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Budapest travel guide

An Amateur’s Guide to Budapest

November 3, 2019Hollie

European cities never fail to amaze me.

Being a part of another city’s culture for a bit, even if some of the activities are a little touristy, is so much fun. And while we definitely did do very touristy things in Budapest, it’s been one of those trips where I didn’t always feel like a tourist.

Welcome to An Amateur’s Guide to Budapest, where I, an amateur traveller, visit new countries and cities and give a run down of my experiences so you don’t feel so unprepared when you go.

For my last trip in 2019 (and the last one before Brexit hits), I visited Budapest, Hungary. This was the only city where I hadn’t learnt a couple of key phrases in the country’s language. Hungarian is apparently one of the hardest languages for an English speaker to learn. So while I had the Google Translator app and ‘hello’ and ‘thank you’ jotted down in my notes, let’s just say I wasn’t feeling as comfortable as I have been visiting other countries.

But that was fine; sometimes a smile and gesturing can work, and using one or two words here and there sufficed. Although, a lot of the Hungarians that we did meet either refused to look at us or were annoyed at our very existence.

We put that to us being tourists and didn’t take it personally.

Getting into the city from the airport is pretty easy. Budapest Airport is locaed on the Pest side of the Danube. While there are a few ways to get in, the cheapest was the 100E bus that leaves every 10 minutes. You can buy your ticket at arrivals and show it to the driver when the bus arrives. We were urged by a staff member at our hostel to not buy the ticket from the driver, because they’re likely to overcharge and not give change. Always go to a machine! The bus takes about 40 minutes and you’ll arrive at Deák Ferenc, close to the main shopping area.

One worry I did have was the cold.

Yes, even me who loves the cold can’t stand it when it’s too cold or raining. I’ve been lucky enough that I’ve yet to be on holiday where the rain has ruined a trip for me. It did rain on our first day out exploring, and it made the city feel quite desolate and closed off. It seemed Budapest closed its doors on Saturdays as well as Sundays, which we found extremely unusual. How do people shop if they work all week and then the shops close on a weekend? I found that, if I were to visit Budapest again, I would do so during the week.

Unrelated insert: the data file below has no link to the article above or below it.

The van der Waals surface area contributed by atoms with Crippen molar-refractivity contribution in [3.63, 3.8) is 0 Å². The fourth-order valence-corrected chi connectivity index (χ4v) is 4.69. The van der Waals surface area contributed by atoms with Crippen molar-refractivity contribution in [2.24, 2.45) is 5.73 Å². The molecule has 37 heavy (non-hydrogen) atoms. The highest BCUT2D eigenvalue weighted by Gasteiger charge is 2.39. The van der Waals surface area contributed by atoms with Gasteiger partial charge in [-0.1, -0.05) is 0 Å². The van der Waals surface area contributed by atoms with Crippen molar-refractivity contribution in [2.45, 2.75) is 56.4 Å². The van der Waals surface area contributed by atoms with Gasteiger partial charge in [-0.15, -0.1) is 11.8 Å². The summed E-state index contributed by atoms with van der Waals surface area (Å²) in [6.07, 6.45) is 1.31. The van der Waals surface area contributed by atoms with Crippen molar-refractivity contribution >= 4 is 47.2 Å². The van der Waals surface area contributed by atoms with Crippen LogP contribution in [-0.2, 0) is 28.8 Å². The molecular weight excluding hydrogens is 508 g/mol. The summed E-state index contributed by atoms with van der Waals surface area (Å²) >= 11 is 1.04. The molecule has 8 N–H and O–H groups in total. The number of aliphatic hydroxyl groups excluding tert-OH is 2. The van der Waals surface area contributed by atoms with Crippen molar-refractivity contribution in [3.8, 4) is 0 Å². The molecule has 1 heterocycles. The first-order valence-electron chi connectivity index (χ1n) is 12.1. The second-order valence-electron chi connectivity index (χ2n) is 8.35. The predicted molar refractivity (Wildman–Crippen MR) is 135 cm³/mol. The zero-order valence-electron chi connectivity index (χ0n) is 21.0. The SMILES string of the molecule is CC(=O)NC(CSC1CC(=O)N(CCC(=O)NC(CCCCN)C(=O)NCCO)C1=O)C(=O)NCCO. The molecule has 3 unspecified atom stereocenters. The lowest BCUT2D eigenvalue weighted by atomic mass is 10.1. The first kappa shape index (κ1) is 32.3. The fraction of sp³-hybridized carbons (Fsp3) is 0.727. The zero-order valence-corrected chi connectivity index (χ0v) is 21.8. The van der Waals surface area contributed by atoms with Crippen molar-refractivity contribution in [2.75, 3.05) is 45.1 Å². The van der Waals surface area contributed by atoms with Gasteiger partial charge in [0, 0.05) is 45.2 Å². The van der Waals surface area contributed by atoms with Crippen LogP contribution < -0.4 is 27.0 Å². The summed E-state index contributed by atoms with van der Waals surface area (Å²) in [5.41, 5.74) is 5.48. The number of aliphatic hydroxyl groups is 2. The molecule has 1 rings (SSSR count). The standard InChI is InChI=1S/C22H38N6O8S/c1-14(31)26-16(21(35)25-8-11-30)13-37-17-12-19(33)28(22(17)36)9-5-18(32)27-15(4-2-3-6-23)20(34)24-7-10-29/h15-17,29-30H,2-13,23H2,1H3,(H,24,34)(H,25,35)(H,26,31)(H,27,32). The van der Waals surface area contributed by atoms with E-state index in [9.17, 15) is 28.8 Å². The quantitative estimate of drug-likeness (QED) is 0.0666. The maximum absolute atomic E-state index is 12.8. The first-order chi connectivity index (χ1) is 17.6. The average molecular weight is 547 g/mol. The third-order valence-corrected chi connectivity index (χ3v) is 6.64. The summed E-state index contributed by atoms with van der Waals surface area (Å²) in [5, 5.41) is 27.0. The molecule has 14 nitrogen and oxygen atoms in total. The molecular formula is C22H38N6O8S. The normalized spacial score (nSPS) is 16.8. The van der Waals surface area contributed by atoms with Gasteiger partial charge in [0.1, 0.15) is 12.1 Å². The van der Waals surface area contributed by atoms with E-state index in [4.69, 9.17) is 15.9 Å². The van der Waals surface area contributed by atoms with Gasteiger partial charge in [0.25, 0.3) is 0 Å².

Next worry: stag and hen dos overrun the city.

Not gonna lie, I saw quite a few. And there are definitely places that cater to large groups of drunk people. But, if you can avoid them, it’s pretty easy. My friends and I went to Szekla Kert, a popular ruin bar and felt very safe throughout the night. So even in places you might expect them, it didn’t cause a problem.

The best thing to do is to get up early and beat the crowds. No hungover tourist is going to be at Fisherman’s Bastion at 8am.

Speaking of tourist stops, here are some of the best places to visit while in Budapest!

Fisherman’s Bastion and Matthias Church, Buda District

Built in the late 1800’s in the district of Buda Castle, Fisherman’s Bastion is the spot for any viewpoint junkie such as myself. While full of tourists with a small fee to enter the main walkway of the structure, the building itself is a beauty to behold.

Fisherman's Bastion Budapest
view from Fisherman's Bastion Budapest

So, while you’re snapping away at the panoramic view of Pest, don’t forget to get shots of the Bastion itself. Weirdly new looking and part of an architectural movement that clearly influenced Disney castles, I could have stayed in Fisherman’s Bastion and Matthias Church for a good few hours.

St Stephen’s Basilica and Hungarian Parliament

Within walking distance of one another, both of these places were almost right outside of our hostel. Right around the corner, close to the Danube is St Stephen’s Basilica. More of a marvel outside than inside, this grand church can be absolutely free if you don’t go inside. Inside is full of tourists with selfie sticks constantly being told me to be quiet and failing to do so.

But outside is breathtaking, and definitely worth a visit, even if you’re on the way to somewhere else!

St Stephen's Basilica Budapest
St Stephen's Basilica Budapest

The Hungarian Parliament is also a beautiful building that has exhibits on some of the tragedies that happened during Soviet reign. A part of history we barely discuss in the UK curriculum, it was an interesting and an insightful look into a country’s past that I knew nothing about.